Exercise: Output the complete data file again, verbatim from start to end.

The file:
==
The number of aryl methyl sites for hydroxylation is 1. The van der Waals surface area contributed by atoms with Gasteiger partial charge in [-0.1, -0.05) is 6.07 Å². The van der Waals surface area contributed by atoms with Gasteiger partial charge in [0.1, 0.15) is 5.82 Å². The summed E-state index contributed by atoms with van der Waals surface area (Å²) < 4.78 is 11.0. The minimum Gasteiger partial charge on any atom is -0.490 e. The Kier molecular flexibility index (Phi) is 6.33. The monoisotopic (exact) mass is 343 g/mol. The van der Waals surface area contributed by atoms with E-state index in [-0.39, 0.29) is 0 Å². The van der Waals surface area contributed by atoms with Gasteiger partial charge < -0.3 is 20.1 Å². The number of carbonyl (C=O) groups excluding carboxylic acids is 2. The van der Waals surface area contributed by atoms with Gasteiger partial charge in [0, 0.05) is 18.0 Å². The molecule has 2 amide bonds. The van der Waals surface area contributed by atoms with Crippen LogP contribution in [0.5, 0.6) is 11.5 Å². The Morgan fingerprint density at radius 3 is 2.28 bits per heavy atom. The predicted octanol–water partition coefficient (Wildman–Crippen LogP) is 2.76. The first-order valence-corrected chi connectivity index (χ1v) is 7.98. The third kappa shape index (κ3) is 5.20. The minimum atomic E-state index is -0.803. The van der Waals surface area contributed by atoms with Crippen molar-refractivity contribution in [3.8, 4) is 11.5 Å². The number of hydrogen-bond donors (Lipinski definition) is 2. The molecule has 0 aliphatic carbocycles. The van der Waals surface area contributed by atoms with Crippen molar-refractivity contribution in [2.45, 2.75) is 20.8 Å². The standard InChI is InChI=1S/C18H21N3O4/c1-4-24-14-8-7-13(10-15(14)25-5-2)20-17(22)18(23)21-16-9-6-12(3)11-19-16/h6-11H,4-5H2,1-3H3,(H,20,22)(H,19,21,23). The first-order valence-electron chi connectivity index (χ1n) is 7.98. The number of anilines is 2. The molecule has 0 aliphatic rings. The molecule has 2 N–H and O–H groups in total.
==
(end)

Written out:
The number of aryl methyl sites for hydroxylation is 1. The van der Waals surface area contributed by atoms with Gasteiger partial charge in [-0.1, -0.05) is 6.07 Å². The van der Waals surface area contributed by atoms with Gasteiger partial charge in [0.1, 0.15) is 5.82 Å². The summed E-state index contributed by atoms with van der Waals surface area (Å²) < 4.78 is 11.0. The minimum Gasteiger partial charge on any atom is -0.490 e. The Kier molecular flexibility index (Phi) is 6.33. The monoisotopic (exact) mass is 343 g/mol. The van der Waals surface area contributed by atoms with E-state index in [-0.39, 0.29) is 0 Å². The van der Waals surface area contributed by atoms with Gasteiger partial charge < -0.3 is 20.1 Å². The number of carbonyl (C=O) groups excluding carboxylic acids is 2. The van der Waals surface area contributed by atoms with Gasteiger partial charge in [0, 0.05) is 18.0 Å². The molecule has 2 amide bonds. The van der Waals surface area contributed by atoms with Crippen LogP contribution in [0.5, 0.6) is 11.5 Å². The Morgan fingerprint density at radius 3 is 2.28 bits per heavy atom. The predicted octanol–water partition coefficient (Wildman–Crippen LogP) is 2.76. The first-order valence-corrected chi connectivity index (χ1v) is 7.98. The third kappa shape index (κ3) is 5.20. The minimum atomic E-state index is -0.803. The van der Waals surface area contributed by atoms with Crippen molar-refractivity contribution in [3.8, 4) is 11.5 Å². The number of hydrogen-bond donors (Lipinski definition) is 2. The molecule has 0 aliphatic carbocycles. The van der Waals surface area contributed by atoms with Crippen molar-refractivity contribution in [2.45, 2.75) is 20.8 Å². The standard InChI is InChI=1S/C18H21N3O4/c1-4-24-14-8-7-13(10-15(14)25-5-2)20-17(22)18(23)21-16-9-6-12(3)11-19-16/h6-11H,4-5H2,1-3H3,(H,20,22)(H,19,21,23). The first-order valence-electron chi connectivity index (χ1n) is 7.98. The number of anilines is 2. The molecule has 0 aliphatic rings. The molecule has 2 N–H and O–H groups in total.